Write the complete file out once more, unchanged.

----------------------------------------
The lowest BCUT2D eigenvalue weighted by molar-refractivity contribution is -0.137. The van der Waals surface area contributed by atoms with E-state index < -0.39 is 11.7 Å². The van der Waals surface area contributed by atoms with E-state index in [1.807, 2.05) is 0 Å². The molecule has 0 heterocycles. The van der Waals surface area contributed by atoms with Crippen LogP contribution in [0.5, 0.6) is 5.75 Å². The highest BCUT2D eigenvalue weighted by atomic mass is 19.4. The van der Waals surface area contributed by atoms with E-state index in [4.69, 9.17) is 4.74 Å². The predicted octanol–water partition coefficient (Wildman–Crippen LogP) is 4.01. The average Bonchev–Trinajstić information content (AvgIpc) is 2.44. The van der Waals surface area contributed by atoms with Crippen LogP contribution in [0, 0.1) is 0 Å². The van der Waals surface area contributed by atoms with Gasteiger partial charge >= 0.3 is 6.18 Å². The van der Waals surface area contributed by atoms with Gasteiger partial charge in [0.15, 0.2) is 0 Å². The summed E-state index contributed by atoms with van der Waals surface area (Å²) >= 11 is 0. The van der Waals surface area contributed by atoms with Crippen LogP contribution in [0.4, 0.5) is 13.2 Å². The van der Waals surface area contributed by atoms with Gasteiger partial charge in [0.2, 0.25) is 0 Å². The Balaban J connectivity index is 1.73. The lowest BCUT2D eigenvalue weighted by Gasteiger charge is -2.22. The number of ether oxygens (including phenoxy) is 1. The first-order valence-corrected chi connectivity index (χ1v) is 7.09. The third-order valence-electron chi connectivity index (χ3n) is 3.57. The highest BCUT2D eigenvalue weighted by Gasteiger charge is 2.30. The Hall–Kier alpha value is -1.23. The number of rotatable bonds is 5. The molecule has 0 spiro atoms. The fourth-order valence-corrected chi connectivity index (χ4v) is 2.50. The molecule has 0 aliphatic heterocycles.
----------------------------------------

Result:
The lowest BCUT2D eigenvalue weighted by molar-refractivity contribution is -0.137. The van der Waals surface area contributed by atoms with E-state index < -0.39 is 11.7 Å². The van der Waals surface area contributed by atoms with E-state index in [1.807, 2.05) is 0 Å². The molecule has 0 heterocycles. The van der Waals surface area contributed by atoms with Crippen LogP contribution in [0.5, 0.6) is 5.75 Å². The highest BCUT2D eigenvalue weighted by atomic mass is 19.4. The van der Waals surface area contributed by atoms with E-state index in [4.69, 9.17) is 4.74 Å². The predicted octanol–water partition coefficient (Wildman–Crippen LogP) is 4.01. The average Bonchev–Trinajstić information content (AvgIpc) is 2.44. The van der Waals surface area contributed by atoms with Crippen LogP contribution in [0, 0.1) is 0 Å². The van der Waals surface area contributed by atoms with Gasteiger partial charge >= 0.3 is 6.18 Å². The van der Waals surface area contributed by atoms with Gasteiger partial charge in [0.15, 0.2) is 0 Å². The summed E-state index contributed by atoms with van der Waals surface area (Å²) >= 11 is 0. The van der Waals surface area contributed by atoms with Crippen LogP contribution in [0.4, 0.5) is 13.2 Å². The van der Waals surface area contributed by atoms with Gasteiger partial charge in [0.2, 0.25) is 0 Å². The Balaban J connectivity index is 1.73. The lowest BCUT2D eigenvalue weighted by Gasteiger charge is -2.22. The number of ether oxygens (including phenoxy) is 1. The first-order valence-corrected chi connectivity index (χ1v) is 7.09. The third-order valence-electron chi connectivity index (χ3n) is 3.57. The highest BCUT2D eigenvalue weighted by Gasteiger charge is 2.30. The Hall–Kier alpha value is -1.23. The number of rotatable bonds is 5. The molecule has 0 spiro atoms. The fourth-order valence-corrected chi connectivity index (χ4v) is 2.50. The molecule has 0 aliphatic heterocycles.